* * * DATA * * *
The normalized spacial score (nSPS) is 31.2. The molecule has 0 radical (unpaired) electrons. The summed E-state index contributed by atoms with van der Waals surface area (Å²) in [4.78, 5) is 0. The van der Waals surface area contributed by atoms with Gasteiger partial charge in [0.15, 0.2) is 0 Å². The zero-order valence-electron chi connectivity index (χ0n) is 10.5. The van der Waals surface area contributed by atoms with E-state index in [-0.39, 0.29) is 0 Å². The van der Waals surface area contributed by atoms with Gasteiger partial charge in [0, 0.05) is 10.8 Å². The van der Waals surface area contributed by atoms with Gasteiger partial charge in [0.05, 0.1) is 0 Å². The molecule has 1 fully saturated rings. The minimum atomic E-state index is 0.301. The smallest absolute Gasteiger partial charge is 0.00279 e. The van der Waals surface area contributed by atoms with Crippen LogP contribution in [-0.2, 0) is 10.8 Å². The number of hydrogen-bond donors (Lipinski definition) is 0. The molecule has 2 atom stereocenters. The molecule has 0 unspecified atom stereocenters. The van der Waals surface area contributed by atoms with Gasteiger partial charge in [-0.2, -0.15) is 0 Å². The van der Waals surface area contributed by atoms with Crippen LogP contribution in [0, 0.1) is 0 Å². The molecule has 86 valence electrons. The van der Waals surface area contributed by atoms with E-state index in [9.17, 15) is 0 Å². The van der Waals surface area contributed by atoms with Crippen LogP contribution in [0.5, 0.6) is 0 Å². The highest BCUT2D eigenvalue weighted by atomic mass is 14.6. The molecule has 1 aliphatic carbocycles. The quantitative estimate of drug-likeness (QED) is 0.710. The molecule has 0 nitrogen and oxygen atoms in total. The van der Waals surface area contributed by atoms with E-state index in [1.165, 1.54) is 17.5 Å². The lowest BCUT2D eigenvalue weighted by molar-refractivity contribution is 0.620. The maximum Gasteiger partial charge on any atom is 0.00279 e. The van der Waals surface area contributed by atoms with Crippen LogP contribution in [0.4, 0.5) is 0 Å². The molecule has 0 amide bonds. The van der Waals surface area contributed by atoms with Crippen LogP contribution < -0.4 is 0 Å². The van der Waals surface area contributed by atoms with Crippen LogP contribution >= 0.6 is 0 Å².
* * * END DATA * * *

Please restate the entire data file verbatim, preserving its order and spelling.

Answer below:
The normalized spacial score (nSPS) is 31.2. The molecule has 0 radical (unpaired) electrons. The summed E-state index contributed by atoms with van der Waals surface area (Å²) in [4.78, 5) is 0. The van der Waals surface area contributed by atoms with Gasteiger partial charge in [0.15, 0.2) is 0 Å². The zero-order valence-electron chi connectivity index (χ0n) is 10.5. The van der Waals surface area contributed by atoms with E-state index in [-0.39, 0.29) is 0 Å². The van der Waals surface area contributed by atoms with Gasteiger partial charge in [0, 0.05) is 10.8 Å². The van der Waals surface area contributed by atoms with Gasteiger partial charge in [0.05, 0.1) is 0 Å². The molecule has 1 fully saturated rings. The minimum atomic E-state index is 0.301. The smallest absolute Gasteiger partial charge is 0.00279 e. The van der Waals surface area contributed by atoms with Crippen LogP contribution in [-0.2, 0) is 10.8 Å². The number of hydrogen-bond donors (Lipinski definition) is 0. The molecule has 2 atom stereocenters. The molecule has 0 unspecified atom stereocenters. The van der Waals surface area contributed by atoms with Gasteiger partial charge in [-0.2, -0.15) is 0 Å². The van der Waals surface area contributed by atoms with Crippen LogP contribution in [0, 0.1) is 0 Å². The molecule has 86 valence electrons. The van der Waals surface area contributed by atoms with E-state index in [9.17, 15) is 0 Å². The van der Waals surface area contributed by atoms with Crippen LogP contribution in [0.5, 0.6) is 0 Å². The highest BCUT2D eigenvalue weighted by atomic mass is 14.6. The molecule has 1 aliphatic carbocycles. The quantitative estimate of drug-likeness (QED) is 0.710. The molecule has 0 nitrogen and oxygen atoms in total. The van der Waals surface area contributed by atoms with E-state index in [1.165, 1.54) is 17.5 Å². The lowest BCUT2D eigenvalue weighted by molar-refractivity contribution is 0.620. The maximum Gasteiger partial charge on any atom is 0.00279 e. The van der Waals surface area contributed by atoms with Crippen LogP contribution in [0.4, 0.5) is 0 Å². The molecule has 0 amide bonds. The van der Waals surface area contributed by atoms with Crippen LogP contribution < -0.4 is 0 Å². The van der Waals surface area contributed by atoms with Crippen LogP contribution >= 0.6 is 0 Å².